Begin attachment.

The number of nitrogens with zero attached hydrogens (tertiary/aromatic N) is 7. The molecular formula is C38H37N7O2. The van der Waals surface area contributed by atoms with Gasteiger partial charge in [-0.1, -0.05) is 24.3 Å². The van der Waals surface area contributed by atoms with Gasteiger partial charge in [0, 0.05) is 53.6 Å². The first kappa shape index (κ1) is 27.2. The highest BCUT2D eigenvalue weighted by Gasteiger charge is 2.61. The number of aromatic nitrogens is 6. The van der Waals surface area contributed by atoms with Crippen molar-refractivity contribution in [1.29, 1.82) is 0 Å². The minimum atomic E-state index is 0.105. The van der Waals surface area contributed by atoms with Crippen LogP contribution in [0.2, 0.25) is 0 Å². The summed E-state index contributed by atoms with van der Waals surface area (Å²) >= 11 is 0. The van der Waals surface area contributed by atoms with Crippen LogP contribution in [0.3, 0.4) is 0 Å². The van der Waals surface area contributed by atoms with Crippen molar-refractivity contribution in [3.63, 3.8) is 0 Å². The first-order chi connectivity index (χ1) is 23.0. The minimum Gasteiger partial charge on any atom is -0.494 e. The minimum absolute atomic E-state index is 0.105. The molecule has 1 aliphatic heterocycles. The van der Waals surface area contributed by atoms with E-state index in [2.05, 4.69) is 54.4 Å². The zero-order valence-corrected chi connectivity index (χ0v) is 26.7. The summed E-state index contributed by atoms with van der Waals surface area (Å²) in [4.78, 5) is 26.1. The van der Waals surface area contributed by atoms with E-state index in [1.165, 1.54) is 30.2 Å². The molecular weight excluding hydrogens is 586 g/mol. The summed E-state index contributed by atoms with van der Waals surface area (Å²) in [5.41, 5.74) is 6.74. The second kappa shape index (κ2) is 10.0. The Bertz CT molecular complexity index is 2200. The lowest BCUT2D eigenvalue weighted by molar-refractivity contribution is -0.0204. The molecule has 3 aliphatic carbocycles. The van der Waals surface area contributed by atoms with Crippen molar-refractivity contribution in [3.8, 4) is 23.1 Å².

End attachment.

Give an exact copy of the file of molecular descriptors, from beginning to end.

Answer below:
The number of nitrogens with zero attached hydrogens (tertiary/aromatic N) is 7. The molecular formula is C38H37N7O2. The van der Waals surface area contributed by atoms with Gasteiger partial charge in [-0.1, -0.05) is 24.3 Å². The van der Waals surface area contributed by atoms with Gasteiger partial charge in [0, 0.05) is 53.6 Å². The first kappa shape index (κ1) is 27.2. The highest BCUT2D eigenvalue weighted by Gasteiger charge is 2.61. The number of aromatic nitrogens is 6. The van der Waals surface area contributed by atoms with Crippen molar-refractivity contribution in [1.29, 1.82) is 0 Å². The minimum atomic E-state index is 0.105. The van der Waals surface area contributed by atoms with Crippen LogP contribution in [0.2, 0.25) is 0 Å². The summed E-state index contributed by atoms with van der Waals surface area (Å²) >= 11 is 0. The van der Waals surface area contributed by atoms with Crippen LogP contribution in [0.3, 0.4) is 0 Å². The van der Waals surface area contributed by atoms with Crippen molar-refractivity contribution in [3.63, 3.8) is 0 Å². The first-order chi connectivity index (χ1) is 23.0. The minimum Gasteiger partial charge on any atom is -0.494 e. The minimum absolute atomic E-state index is 0.105. The molecule has 1 aliphatic heterocycles. The van der Waals surface area contributed by atoms with E-state index in [2.05, 4.69) is 54.4 Å². The zero-order valence-corrected chi connectivity index (χ0v) is 26.7. The summed E-state index contributed by atoms with van der Waals surface area (Å²) in [4.78, 5) is 26.1. The van der Waals surface area contributed by atoms with E-state index in [1.165, 1.54) is 30.2 Å². The molecular weight excluding hydrogens is 586 g/mol. The summed E-state index contributed by atoms with van der Waals surface area (Å²) in [5.41, 5.74) is 6.74. The second kappa shape index (κ2) is 10.0. The Bertz CT molecular complexity index is 2200. The lowest BCUT2D eigenvalue weighted by molar-refractivity contribution is -0.0204. The molecule has 3 aliphatic carbocycles. The van der Waals surface area contributed by atoms with Crippen molar-refractivity contribution in [3.8, 4) is 23.1 Å².